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Seanem44
Pooh-Bah
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Reged: 09/22/11

Loc: Woodbridge, VA
Re: NOT a good start. Celestron AVX here a NO GO new [Re: Spacetravelerx]
      #6030666 - 08/17/13 10:45 AM

Correct. As a general rule, this is correct. But as you pointed out, there are exceptions to the rule.

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Laminarman
super member
*****

Reged: 08/25/06

Loc: New York
Celestron AVX here a NO GO *UPDATE* new [Re: Seanem44]
      #6040811 - 08/22/13 09:22 PM

I am the original poster here, and finally an update. I received a replacement mount today. Plugged it in, works. Imagine that. So yes, there may have been a bad mount that slipped. So what? That DOES NOT MATTER, I will continue to buy Celestron products. But from who?

NOW, and I don't want to complain because I got a new EQ head, but OPT could have handled this differently. Vinnie told me to send it back and when he had a tracking number to call him, he'd send one right out. He also said "Do NOT write or mark on the original box the mount was in since we re-use them and Celestron gives us a hard time." So I had Pack-N-Mail put it in a bigger box, put peanuts in it, pack it up and ship it for $55 since I respected his request and felt he would attempt to reciprocate. I told him I paid shipping so if he could expedite it for my upcoming nights of observing I would appreciate it greatly. He said "I'll do what I can." Took a whole week to get here ground. The $55 is not the big deal, I can afford that, I just think it could have been handled better so I'm not sure where my next purchase comes from. So now two weeks later almost, finally have a mount and it's freaking raining....

I don't expect them to not make a profit, but maybe two or three day would have been nice rather than eight day. Sure would have assured my future business with them. Or maybe they could have reimbursed what I paid to ship it to them. I could have slapped a label on the original box and shipped it for $30 and not worried about what Celestron told them.

I try not to be too critical, but I run a business and the customer service is reflected in what the employees do when things go WRONG, not right. Service Recovery is what separates the men from the boys in retail. I like OPT, just a bit disappointed in this transaction.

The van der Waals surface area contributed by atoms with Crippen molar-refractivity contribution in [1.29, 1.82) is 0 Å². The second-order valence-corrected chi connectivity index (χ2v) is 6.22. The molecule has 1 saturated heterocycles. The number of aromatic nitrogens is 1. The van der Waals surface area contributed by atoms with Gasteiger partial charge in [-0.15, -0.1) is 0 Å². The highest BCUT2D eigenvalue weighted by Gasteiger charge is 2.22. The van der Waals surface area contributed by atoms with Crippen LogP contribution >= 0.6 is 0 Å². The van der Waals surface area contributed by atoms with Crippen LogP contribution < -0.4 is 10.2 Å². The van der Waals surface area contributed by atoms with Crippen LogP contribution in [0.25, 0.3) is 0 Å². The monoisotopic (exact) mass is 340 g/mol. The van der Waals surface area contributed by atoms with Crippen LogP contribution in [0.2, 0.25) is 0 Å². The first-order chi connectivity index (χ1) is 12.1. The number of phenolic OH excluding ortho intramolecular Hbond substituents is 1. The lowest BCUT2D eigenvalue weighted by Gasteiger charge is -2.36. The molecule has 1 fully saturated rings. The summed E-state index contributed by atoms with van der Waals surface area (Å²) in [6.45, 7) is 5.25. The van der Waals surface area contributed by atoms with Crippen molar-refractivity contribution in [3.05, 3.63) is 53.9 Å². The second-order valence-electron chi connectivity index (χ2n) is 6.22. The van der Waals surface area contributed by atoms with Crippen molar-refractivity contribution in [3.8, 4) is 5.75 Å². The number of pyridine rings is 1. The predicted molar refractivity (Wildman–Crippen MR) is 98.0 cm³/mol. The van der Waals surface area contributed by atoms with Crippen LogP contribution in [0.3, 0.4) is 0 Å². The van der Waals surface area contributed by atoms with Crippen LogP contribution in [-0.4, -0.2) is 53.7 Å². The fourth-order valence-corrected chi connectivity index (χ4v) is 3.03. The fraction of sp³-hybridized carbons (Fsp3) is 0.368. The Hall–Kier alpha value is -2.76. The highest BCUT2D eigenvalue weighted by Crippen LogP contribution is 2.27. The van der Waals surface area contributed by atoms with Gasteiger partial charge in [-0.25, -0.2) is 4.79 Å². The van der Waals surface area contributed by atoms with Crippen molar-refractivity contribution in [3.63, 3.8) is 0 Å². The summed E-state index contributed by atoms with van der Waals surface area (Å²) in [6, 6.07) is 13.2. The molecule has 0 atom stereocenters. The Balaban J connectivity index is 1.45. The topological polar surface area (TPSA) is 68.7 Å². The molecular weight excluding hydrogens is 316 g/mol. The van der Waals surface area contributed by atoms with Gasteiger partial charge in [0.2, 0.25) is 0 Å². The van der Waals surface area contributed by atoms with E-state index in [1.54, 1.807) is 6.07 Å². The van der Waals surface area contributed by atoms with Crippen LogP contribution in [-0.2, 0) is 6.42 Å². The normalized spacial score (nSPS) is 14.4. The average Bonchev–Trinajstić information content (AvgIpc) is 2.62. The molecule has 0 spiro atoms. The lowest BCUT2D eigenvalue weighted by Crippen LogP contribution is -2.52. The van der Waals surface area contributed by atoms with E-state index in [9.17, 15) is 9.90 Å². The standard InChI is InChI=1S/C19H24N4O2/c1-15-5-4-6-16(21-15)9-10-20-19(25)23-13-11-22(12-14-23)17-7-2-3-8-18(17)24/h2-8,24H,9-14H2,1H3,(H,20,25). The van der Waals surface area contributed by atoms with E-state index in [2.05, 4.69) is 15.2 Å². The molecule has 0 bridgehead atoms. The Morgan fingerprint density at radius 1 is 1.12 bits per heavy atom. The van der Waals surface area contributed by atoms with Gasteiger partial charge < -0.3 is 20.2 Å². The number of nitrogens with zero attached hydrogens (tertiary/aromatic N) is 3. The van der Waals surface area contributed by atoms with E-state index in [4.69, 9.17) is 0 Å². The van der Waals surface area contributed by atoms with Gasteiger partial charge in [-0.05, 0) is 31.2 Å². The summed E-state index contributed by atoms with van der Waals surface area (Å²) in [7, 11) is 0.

I will post a first light when it stops raining, I'm just not sure anyone will learn anything from this newbie...


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nodalpoint
Pooh-Bah


Reged: 06/03/13

Loc: FEMA camp
Re: Celestron AVX here a NO GO *UPDATE* new [Re: Laminarman]
      #6040818 - 08/22/13 09:27 PM

They should have picked up the return shipping. The product didn't work, you did nothing wrong so why should you be made to pay extra for a faulty item?

The bright side is, you have choices who to purchase from.


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beanerds
sage


Reged: 07/15/08

Loc: Darwin Australia
Re: NOT a good start. Celestron AVX here a NO GO new [Re: Dave M]
      #6041190 - 08/23/13 03:12 AM

Bang on , my brand new IoptronIEQ45 would not boot up , kept saying 'initialise firmware ' ??? , I posted here and had it fixed in 5 minuites , it was the micro sim in the hand controller , it had worked loose in transport , unscrewed 4 screws and removed the back , slipped it back in and 3 years later its not missed a beat .
Thanks CN's people .
Perfect goto's every time , I love mine .
Brian.
Quote:

Because someone else may experienced the same issue and had a simple/immediate remedy.




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Susan H
member


Reged: 08/01/13

Loc: Texas
Re: NOT a good start. Celestron AVX here a NO GO new [Re: beanerds]
      #6041244 - 08/23/13 05:05 AM

I've been following this thread, and I'm about to go through the same thing. I purchased my AVX mount Wednesday, I couldn't take it out until last night. Plugged it in with the AC adapter I purchased. Nothing. Then we tried the supplied DC adapter, still nothing. It worked Wednesday when I was given a tutorial on how it worked. Then we packed it back into the box for me to bring home. Put it all back together like instructed and zip. So, I guess I'm taking back to the dealer and getting a new one. Buggers.

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Laminarman
super member
*****

Reged: 08/25/06

Loc: New York
Re: NOT a good start. Celestron AVX here a NO GO new [Re: Susan H]
      #6041432 - 08/23/13 08:49 AM

So, two dead on arrivals? It's a neat mount, I just need to figure out how to use it now. Tonight should be clear...